In any event, I don't quite follow where you are going with this argument. Are you saying this generation should use all the energy and let the following generations revert back to a medieval lifestyle? I don't have children, so I guess it would not be my direct problem. But I would like to think we are going to live the world better for the next bunch than it is now.

    More than 25% of the nation's population live in its top 10 urban areas. More people live in Chicago alone than the whole of states like Wyoming and Montana.

    Sure, most cities have large suburbs around them. But greater New York is no where near the size of largely empty Nebraska.
  • logic1logic1 Member Posts: 2,433
    I imagine the risk of auto accidents are far greater than disease from mass transit.

    NYC, Boston. LA, etc. make up a small part of the land mass, but make up a major part of the population and accordingly, the majority of the land mass people travel on most of the time.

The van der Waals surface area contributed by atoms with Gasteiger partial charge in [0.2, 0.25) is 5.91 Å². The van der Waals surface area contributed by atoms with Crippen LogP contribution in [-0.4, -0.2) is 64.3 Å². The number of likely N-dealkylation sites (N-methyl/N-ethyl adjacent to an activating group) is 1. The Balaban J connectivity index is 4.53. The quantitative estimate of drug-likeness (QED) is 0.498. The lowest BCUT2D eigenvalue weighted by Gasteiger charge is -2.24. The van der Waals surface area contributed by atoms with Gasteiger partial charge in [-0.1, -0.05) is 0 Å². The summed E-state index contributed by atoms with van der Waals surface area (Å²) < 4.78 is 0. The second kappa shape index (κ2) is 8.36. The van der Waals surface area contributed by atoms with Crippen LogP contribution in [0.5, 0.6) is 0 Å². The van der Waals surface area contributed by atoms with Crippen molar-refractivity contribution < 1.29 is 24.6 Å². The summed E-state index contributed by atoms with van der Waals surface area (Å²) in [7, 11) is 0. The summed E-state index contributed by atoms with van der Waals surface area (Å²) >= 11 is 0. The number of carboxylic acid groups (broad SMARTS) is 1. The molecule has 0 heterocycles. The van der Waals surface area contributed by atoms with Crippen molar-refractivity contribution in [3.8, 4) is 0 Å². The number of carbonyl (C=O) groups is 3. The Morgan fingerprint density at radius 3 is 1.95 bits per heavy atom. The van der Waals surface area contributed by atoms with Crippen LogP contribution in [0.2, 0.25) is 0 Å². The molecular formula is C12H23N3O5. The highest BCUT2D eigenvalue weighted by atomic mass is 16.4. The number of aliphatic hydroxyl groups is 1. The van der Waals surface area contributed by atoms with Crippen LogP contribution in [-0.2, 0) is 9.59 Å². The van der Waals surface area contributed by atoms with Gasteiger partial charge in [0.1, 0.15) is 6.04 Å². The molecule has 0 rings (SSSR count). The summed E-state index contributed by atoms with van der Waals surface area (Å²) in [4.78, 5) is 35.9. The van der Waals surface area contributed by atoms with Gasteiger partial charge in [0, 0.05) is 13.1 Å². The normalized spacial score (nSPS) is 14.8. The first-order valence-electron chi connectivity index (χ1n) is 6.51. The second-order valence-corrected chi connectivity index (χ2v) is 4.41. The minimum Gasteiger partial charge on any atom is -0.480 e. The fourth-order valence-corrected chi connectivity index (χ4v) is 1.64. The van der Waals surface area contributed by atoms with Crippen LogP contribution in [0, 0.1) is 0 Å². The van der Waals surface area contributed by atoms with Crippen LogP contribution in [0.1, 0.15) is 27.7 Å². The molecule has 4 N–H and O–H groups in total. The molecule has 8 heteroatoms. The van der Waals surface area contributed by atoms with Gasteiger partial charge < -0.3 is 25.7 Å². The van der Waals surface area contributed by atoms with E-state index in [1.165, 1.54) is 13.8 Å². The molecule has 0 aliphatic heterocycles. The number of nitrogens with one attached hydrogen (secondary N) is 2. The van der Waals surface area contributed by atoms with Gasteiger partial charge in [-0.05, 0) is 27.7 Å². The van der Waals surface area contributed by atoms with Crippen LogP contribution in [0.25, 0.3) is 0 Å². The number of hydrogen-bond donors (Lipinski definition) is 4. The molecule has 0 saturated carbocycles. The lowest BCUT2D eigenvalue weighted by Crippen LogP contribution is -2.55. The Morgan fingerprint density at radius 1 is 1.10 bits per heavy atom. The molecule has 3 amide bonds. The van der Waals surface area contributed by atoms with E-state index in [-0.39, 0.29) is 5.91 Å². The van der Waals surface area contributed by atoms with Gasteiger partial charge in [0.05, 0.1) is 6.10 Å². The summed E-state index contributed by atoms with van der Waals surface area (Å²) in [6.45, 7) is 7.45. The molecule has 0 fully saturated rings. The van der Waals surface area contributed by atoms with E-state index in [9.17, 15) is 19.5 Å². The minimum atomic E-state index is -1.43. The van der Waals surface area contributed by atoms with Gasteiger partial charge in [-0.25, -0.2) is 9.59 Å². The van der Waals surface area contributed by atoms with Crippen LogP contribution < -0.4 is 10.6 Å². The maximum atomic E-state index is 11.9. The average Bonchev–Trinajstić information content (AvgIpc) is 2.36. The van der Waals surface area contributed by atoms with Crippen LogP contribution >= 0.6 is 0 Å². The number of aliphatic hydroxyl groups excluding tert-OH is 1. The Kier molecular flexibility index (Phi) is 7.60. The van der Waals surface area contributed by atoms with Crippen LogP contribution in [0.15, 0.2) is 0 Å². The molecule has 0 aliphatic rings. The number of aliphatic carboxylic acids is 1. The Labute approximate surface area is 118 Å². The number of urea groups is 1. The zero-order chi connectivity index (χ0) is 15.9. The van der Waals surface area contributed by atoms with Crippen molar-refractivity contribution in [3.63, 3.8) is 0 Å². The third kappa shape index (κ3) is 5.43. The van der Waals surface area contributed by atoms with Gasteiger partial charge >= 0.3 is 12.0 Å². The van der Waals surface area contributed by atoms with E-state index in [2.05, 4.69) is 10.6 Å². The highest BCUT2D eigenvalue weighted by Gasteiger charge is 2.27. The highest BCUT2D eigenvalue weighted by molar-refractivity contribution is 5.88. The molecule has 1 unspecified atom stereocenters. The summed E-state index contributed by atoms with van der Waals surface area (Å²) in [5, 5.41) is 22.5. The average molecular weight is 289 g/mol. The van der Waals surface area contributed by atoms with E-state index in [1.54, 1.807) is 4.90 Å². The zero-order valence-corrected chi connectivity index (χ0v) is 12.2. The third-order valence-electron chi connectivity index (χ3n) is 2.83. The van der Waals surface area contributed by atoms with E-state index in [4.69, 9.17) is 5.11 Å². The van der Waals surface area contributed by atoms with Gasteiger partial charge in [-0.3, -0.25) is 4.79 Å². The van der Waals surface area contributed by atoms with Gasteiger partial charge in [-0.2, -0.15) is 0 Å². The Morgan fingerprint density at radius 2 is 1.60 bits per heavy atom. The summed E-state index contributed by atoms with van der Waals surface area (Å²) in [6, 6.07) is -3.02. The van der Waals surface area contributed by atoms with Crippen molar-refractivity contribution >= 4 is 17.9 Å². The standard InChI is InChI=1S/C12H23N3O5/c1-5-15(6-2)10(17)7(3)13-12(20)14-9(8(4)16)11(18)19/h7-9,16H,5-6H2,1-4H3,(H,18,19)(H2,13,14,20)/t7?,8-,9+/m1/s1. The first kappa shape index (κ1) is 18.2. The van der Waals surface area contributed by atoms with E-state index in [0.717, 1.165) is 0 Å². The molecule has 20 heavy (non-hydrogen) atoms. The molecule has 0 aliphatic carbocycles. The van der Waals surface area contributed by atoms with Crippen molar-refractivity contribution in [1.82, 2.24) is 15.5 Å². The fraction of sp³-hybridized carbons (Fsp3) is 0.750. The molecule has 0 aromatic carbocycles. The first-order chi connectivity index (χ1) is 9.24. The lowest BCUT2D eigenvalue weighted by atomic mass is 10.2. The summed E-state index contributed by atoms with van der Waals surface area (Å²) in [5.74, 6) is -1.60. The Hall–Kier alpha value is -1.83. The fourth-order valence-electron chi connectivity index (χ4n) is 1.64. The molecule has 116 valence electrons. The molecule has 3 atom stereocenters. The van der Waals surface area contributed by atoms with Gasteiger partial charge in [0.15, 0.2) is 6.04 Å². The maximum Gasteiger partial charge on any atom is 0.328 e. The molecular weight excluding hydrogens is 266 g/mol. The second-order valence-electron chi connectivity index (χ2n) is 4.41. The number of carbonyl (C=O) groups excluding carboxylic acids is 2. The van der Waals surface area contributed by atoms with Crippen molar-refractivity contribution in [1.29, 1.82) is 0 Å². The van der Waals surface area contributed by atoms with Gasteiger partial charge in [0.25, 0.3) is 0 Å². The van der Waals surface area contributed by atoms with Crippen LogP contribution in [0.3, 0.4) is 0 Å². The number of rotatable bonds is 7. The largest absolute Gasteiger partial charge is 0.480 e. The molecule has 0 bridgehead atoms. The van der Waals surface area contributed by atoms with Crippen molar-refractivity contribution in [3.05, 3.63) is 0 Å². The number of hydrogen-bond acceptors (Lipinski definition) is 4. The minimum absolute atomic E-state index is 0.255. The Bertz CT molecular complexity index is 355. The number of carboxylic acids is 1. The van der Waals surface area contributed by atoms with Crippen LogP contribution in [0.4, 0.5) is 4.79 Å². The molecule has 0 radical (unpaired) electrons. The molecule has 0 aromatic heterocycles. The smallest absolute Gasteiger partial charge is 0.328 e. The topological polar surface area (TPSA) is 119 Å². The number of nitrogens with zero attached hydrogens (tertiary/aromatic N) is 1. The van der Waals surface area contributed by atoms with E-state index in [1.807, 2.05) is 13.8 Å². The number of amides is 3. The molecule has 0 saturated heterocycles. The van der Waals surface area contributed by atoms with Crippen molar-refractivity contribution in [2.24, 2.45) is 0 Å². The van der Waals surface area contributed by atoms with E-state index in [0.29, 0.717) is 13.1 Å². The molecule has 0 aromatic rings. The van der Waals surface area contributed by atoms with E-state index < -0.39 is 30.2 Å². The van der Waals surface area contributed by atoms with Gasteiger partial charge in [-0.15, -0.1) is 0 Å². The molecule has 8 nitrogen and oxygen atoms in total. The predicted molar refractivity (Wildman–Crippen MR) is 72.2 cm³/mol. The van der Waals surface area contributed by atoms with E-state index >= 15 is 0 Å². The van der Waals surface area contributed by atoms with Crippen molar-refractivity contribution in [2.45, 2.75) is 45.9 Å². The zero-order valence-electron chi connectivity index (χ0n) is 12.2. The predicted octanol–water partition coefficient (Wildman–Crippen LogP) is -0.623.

• PF_FlyerPF_Flyer Member Posts: 9,372
    As interesting as the history of China and all that is, let's not drift too far off track.

    Getting back to the topic, this morning's national radio news on gas prices was nothng but UP, UP, UP... sort of completely ignoring what happened in the oil and gas markets yesterday. Just leaves you shaking your head if you're trying to pay attention to things.

    PF Flyer
    News & Views, Wagons, & Hybrid Vehicles
  • rorrrorr Member Posts: 3,630
    re: on topic discussion...

    Ever get the feeling you're trying to herd cats?
  • electrictroyelectrictroy Member Posts: 564
    "I used to work with a guy who took the bus everyday to work, and he had some good stories of some of the passengers. One regular on his trip, used to trim his toenails to make good use of his time. Enough said right?"


    Yuck. Other drawbacks are being shoved up against other passengers... a little too personal for me!